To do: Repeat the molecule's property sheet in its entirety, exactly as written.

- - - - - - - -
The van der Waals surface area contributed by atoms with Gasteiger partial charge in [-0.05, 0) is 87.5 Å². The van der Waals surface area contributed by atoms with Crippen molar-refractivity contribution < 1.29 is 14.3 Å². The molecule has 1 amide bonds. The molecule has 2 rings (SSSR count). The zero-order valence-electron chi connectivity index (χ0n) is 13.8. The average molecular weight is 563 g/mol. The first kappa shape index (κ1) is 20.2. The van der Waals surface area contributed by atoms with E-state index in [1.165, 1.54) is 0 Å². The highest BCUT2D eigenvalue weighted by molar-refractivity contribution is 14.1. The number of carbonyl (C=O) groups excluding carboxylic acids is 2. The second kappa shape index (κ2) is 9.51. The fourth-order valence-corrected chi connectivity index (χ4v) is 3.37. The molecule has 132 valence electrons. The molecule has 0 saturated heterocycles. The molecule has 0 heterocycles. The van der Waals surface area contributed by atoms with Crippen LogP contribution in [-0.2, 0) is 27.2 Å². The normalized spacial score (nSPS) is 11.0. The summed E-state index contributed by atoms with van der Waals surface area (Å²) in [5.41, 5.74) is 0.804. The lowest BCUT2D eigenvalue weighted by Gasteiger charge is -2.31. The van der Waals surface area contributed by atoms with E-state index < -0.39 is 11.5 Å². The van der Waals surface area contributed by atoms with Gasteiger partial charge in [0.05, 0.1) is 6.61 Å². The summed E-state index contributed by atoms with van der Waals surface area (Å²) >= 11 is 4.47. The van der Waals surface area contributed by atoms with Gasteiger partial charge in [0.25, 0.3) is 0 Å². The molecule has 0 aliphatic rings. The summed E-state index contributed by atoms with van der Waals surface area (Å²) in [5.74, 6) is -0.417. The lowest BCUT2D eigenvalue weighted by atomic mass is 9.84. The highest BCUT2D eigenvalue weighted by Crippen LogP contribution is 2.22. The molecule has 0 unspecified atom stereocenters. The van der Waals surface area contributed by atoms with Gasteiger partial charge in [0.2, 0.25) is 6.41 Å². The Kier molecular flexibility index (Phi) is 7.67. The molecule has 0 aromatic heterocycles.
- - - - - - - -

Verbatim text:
The van der Waals surface area contributed by atoms with Gasteiger partial charge in [-0.05, 0) is 87.5 Å². The van der Waals surface area contributed by atoms with Crippen molar-refractivity contribution < 1.29 is 14.3 Å². The molecule has 1 amide bonds. The molecule has 2 rings (SSSR count). The zero-order valence-electron chi connectivity index (χ0n) is 13.8. The average molecular weight is 563 g/mol. The first kappa shape index (κ1) is 20.2. The van der Waals surface area contributed by atoms with E-state index in [1.165, 1.54) is 0 Å². The highest BCUT2D eigenvalue weighted by molar-refractivity contribution is 14.1. The number of carbonyl (C=O) groups excluding carboxylic acids is 2. The second kappa shape index (κ2) is 9.51. The fourth-order valence-corrected chi connectivity index (χ4v) is 3.37. The molecule has 132 valence electrons. The molecule has 0 saturated heterocycles. The molecule has 0 heterocycles. The van der Waals surface area contributed by atoms with Crippen LogP contribution in [-0.2, 0) is 27.2 Å². The normalized spacial score (nSPS) is 11.0. The summed E-state index contributed by atoms with van der Waals surface area (Å²) in [5.41, 5.74) is 0.804. The lowest BCUT2D eigenvalue weighted by Gasteiger charge is -2.31. The van der Waals surface area contributed by atoms with E-state index < -0.39 is 11.5 Å². The van der Waals surface area contributed by atoms with Gasteiger partial charge in [0.05, 0.1) is 6.61 Å². The summed E-state index contributed by atoms with van der Waals surface area (Å²) >= 11 is 4.47. The van der Waals surface area contributed by atoms with Gasteiger partial charge in [0.25, 0.3) is 0 Å². The molecule has 0 aliphatic rings. The summed E-state index contributed by atoms with van der Waals surface area (Å²) in [5.74, 6) is -0.417. The lowest BCUT2D eigenvalue weighted by atomic mass is 9.84. The highest BCUT2D eigenvalue weighted by Crippen LogP contribution is 2.22. The molecule has 0 unspecified atom stereocenters. The van der Waals surface area contributed by atoms with Gasteiger partial charge in [0.2, 0.25) is 6.41 Å². The Kier molecular flexibility index (Phi) is 7.67. The molecule has 0 aromatic heterocycles.